POLSON, Mont. – A 17-year-old Arlee boy has been sentenced to 80 years in the custody of the Department of Corrections after pleading guilty to stabbing his stepfather to death and critically injuring his mother last November.
KERR-AM reported Nathan Butler was sentenced on Thursday the stabbing death of 51-year-old John Fisher and for attempted deliberate homicide for stabbing his mother, Dacia Vollin. He received a concurrent 10-year sentence stabbing another man in the chest.
Prosecutors say Butler told investigators he had been waiting in his room with a knife with plans to stab his mother. When Fisher responded to her calls for help, Butler said he stabbed him.
Justice Thomas speaks in Portland
U.S. Supreme Court Justice Clarence Thomas made a rare public appearance Thursday at the University of Portland, fielding questions on his life and legal philosophy from faculty and students.
Nominated to the high court in 1991, Thomas touched on his controversial confirmation hearings, his intellectual development and the “enormously lonely” road he took to the Supreme Court.
He likened his strict constitutionalist approach to the way he says he approached contract disputes. Thomas said judges must start with what is written and then try to divine the intent behind it.
Raffle organizer pleads guilty
A man who ran unlicensed raffles in Olympia and pocketed about 98 percent of the $277,000 in proceeds will spend 90 days on electronic home monitoring after pleading guilty to two felonies Thursday.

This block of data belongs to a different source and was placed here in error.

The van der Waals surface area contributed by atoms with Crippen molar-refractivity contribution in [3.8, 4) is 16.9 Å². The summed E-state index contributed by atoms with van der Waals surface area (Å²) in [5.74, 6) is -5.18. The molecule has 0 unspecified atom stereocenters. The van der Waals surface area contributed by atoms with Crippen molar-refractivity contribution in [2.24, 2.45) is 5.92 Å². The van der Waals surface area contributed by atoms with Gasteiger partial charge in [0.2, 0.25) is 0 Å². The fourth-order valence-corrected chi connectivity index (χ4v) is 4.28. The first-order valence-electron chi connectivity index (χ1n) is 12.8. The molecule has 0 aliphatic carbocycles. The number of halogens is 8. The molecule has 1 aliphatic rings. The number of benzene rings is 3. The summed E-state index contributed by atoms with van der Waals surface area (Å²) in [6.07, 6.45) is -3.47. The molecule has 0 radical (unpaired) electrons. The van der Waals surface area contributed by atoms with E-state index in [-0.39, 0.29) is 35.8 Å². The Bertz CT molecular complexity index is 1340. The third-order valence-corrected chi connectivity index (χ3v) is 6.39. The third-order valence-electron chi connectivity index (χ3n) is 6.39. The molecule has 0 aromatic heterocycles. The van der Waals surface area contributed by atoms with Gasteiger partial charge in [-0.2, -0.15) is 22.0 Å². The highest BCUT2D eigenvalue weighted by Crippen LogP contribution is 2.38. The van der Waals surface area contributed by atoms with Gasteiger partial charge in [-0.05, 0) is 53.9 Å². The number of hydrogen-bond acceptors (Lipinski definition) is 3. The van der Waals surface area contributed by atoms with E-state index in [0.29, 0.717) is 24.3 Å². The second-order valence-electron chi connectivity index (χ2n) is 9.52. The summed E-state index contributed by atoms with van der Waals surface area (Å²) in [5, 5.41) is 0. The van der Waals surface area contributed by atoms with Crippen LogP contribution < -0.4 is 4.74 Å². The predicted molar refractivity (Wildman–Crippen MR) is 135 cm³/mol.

Three raffles that Joseph Searles organized in Olympia between 2010 and 2012 purported to raise money for autism research on behalf of the Autism Society of Washington, according to court papers.
But out of more than $277,000 in proceeds from these raffles, only $4,931 were donated to an autism charity, court papers state.
Searles, 64, pleaded guilty Thursday to one count each of first-degree theft and operating a raffle without a license before Thurston County Superior Court Judge Carol Murphy.
Study finds more rare western bumblebees
PORTLAND – A six-week survey of bumblebee species in Oregon’s Mount Hood National Forest has produced an encouraging find – a dozen of the increasingly rare western bumblebees.
The inchlong, white-bottomed bee was once one of the most common pollinators in the West, according to an Oregon Zoo release. But about 15 years ago, the zoo said they mysteriously disappeared west of the Cascade Mountains.
With funding from the zoo Foundation’s Future for Wildlife program, Xerces Society biologist Rich Hatfield conducted the survey this summer. On week four, he found the western bumblebees near Timberline Lodge.
Hatfield said this discovery suggests the species has a chance to repopulate its range.